Four+h Row: C. Patterson, 
W. Plume, J. Rankin, J. 
Rich, M. Roberts. 

Fifth Row: J. Rutherford, 
P. Smith, W. Thomas, N. 
Wakelin. 




LAMBDA 



IPHA 



OFFICERS 



CARLETON W. FLICK 
President 



WILLIAM N. PLUME 
VIce-Presirent 



JOHN B. RANKIN, JR. 
Secretary 



JAMES A. ARTHUR, III 
House Manager 



MRS. FRED B. SMITH 
Housemother 




Gamma Phi of Lambda Chi Alpha was founded on this campus in 1922. 
Isolation has never been a characteristic of the chapter . . . rather, an 
increased participation In the Intellectual and social life of the campus 
has always been the goal . . . along with fuller cooperation with the Uni- 
versity and its students. 

Claiming for Itself as a "first" are the annual Christmas parties which 
are now prevalent throughout the campus. Feeling its responsibility to the 
needy children of Lexington, Lambda Chi Alpha early instituted these par- 
ties . . . complete wUh gifts and Santa Claus. Another "first" for the chapter 
are regularly sponsored student-faculty teas. This was a fulfillment of a 
long recognized vacuum between the faculty of the University and its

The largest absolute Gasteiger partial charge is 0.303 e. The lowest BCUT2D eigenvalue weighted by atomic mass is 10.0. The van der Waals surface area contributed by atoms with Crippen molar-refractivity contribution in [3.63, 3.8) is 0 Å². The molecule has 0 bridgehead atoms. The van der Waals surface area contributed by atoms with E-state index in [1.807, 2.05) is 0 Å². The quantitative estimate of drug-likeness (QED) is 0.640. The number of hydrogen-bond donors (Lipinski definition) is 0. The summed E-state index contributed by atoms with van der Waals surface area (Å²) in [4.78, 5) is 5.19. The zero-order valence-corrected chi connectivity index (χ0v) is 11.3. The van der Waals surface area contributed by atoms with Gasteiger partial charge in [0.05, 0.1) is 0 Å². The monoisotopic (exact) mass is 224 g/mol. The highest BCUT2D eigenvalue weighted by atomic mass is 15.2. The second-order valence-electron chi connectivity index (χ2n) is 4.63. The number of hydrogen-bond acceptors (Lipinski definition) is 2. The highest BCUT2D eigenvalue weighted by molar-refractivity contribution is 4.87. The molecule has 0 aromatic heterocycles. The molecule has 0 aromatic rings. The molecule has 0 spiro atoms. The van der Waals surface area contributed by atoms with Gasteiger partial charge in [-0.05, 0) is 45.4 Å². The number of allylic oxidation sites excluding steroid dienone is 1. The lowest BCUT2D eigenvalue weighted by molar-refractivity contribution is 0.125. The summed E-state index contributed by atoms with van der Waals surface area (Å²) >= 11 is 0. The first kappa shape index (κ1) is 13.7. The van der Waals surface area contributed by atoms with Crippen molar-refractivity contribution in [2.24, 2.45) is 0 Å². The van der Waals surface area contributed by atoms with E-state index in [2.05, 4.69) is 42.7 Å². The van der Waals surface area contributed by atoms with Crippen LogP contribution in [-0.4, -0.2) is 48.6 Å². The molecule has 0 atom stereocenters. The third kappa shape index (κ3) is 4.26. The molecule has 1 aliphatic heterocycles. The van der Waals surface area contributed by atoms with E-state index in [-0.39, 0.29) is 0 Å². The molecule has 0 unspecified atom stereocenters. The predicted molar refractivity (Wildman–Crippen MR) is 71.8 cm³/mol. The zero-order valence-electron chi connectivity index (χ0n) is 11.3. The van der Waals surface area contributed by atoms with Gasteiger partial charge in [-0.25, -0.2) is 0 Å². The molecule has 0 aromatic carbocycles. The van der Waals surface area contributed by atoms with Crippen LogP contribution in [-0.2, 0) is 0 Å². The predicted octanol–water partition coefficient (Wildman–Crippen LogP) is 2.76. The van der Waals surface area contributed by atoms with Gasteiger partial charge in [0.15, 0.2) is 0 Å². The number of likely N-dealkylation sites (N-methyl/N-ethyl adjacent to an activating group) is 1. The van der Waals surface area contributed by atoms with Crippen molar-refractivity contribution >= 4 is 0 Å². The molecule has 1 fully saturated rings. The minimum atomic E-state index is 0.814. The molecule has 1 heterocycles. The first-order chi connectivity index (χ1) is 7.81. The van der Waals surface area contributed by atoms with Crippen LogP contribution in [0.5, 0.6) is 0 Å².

students in social affairs. Today, many other fraternities on campus 
have felt the need and seen the advantages accruing from these teas 
and have Instituted similar gatherings. 



For the second straight year Lambda Chi Iceglers are the proud wearers 
of the intramural bowling crown. In winning the championship, the chap- 
ter became the first team In history to win two consecutive W&L bowling 
championships. The social calendar of the chapter has been full this year 
. . . with a pledge party . . . parties to coincide with each dance set . . . 
and two houseparties this spring. Members of the fraternity also sponsored 
a special faculty reception for the two English debaters who were here 
last fall, and held their annual Christmas party for underprivileged children